The options are endless with the right tools and a child’s bright imagination, so rescue all of those Thanksgiving crafts and give them a makeover for the upcoming winter holidays! Be sure to come back and visit us next Wednesday for more creative projects from Whitney for nannies and au pairs.

Tuesday, November 27, 2012

10 Gifts Nannies Can Help Kids Make for their Parents

Inexpensive Gift Giving
 By part-time Nanny

Kids typically love to give their parents gifts, but they often lack the money needed to buy them, and it can seem silly to spend mom and dad’s money to buy them a gift. Instead of buying a gift, there are many things that kids can make for their parents to give them. As the kids’ nanny, you can help the kids decide what kind of things their parents would like, and then help them turn that idea into a reality.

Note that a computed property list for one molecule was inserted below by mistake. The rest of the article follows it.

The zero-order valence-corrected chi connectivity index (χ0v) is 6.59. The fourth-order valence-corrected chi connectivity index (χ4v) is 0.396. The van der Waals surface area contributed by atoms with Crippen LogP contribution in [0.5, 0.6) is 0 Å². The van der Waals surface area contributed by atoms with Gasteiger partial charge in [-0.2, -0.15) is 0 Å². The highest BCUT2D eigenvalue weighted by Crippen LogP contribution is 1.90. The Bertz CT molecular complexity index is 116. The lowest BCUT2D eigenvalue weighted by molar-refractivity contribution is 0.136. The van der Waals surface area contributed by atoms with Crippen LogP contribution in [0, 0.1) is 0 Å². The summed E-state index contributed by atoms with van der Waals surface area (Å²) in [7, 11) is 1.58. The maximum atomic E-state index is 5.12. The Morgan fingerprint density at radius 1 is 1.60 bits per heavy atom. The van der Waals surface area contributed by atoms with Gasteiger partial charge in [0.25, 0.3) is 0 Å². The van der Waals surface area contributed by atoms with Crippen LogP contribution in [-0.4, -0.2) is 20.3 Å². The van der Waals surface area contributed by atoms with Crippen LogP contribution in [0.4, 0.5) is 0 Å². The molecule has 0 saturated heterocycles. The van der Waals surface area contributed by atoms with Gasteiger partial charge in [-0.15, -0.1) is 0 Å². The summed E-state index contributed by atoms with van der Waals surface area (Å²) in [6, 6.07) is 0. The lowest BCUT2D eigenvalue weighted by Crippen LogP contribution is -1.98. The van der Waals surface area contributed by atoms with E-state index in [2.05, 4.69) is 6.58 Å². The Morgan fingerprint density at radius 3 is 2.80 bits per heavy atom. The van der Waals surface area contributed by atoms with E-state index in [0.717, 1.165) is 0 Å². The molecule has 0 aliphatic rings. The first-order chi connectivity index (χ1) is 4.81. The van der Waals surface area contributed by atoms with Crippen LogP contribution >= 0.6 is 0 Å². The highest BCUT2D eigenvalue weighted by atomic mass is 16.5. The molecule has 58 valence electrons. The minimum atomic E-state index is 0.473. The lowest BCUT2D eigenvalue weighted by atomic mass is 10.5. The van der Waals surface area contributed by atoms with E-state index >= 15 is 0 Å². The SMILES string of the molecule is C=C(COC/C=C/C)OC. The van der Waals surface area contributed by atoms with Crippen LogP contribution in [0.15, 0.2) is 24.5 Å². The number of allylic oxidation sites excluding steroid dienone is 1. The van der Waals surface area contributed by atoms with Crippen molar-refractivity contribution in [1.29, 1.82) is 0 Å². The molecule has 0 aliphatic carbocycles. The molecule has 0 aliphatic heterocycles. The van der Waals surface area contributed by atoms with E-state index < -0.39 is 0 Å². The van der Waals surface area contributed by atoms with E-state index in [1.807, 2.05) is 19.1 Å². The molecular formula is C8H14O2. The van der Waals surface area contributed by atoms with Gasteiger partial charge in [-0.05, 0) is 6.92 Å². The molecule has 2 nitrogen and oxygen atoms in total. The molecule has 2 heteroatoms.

Here are 10 gifts that nannies can help their charges make for their parents:
1. Make a stepping stone. Purchase a stepping stone kit to make this process easier. You will mix your concrete according to package directions, and then fill the mold and allow the concrete to set for 30 to 60 minutes. Add embellishments and the child’s initials to the stone and allow the stepping stone to dry for several days before taking it out of the mold. The kit may come with additional steps to follow.

2. Create a wind chime. Gather up three large bells, three cupcake papers in different colors, string, hole reinforcement stickers and a sharp needle tool. Punch holes in the middle of the cupcake papers and reinforce the holes with the adhesive stickers. Cut the string into 8 inch, 10 inch and 12 inch lengths. Tie one end of the string to the bell and thread the other end through the hole in the middle of the cupcake paper. Repeat with the other strings. Draw the bell up under the cupcake paper so the bell is hidden, then tie the strings together at the end. The wind chime is complete.